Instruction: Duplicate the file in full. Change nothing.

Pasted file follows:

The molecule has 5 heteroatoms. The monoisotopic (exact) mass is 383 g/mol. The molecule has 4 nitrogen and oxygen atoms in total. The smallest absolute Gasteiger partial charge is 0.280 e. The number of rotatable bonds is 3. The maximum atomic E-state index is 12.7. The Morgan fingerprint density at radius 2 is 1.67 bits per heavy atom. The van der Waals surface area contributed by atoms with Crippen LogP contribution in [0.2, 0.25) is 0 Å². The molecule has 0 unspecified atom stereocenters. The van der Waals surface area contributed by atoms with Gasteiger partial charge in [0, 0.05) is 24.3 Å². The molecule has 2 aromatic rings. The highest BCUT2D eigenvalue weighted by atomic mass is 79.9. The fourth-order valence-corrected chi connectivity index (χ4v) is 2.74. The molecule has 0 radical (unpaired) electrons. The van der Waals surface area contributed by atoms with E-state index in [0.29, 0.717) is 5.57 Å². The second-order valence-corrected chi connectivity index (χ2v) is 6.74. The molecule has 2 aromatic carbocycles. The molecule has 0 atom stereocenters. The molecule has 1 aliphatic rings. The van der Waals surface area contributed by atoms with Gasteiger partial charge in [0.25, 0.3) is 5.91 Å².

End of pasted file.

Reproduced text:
The molecule has 5 heteroatoms. The monoisotopic (exact) mass is 383 g/mol. The molecule has 4 nitrogen and oxygen atoms in total. The smallest absolute Gasteiger partial charge is 0.280 e. The number of rotatable bonds is 3. The maximum atomic E-state index is 12.7. The Morgan fingerprint density at radius 2 is 1.67 bits per heavy atom. The van der Waals surface area contributed by atoms with Crippen LogP contribution in [0.2, 0.25) is 0 Å². The molecule has 0 unspecified atom stereocenters. The van der Waals surface area contributed by atoms with Gasteiger partial charge in [0, 0.05) is 24.3 Å². The molecule has 2 aromatic rings. The highest BCUT2D eigenvalue weighted by atomic mass is 79.9. The fourth-order valence-corrected chi connectivity index (χ4v) is 2.74. The molecule has 0 radical (unpaired) electrons. The van der Waals surface area contributed by atoms with E-state index in [0.29, 0.717) is 5.57 Å². The second-order valence-corrected chi connectivity index (χ2v) is 6.74. The molecule has 2 aromatic carbocycles. The molecule has 0 atom stereocenters. The molecule has 1 aliphatic rings. The van der Waals surface area contributed by atoms with Gasteiger partial charge in [0.25, 0.3) is 5.91 Å².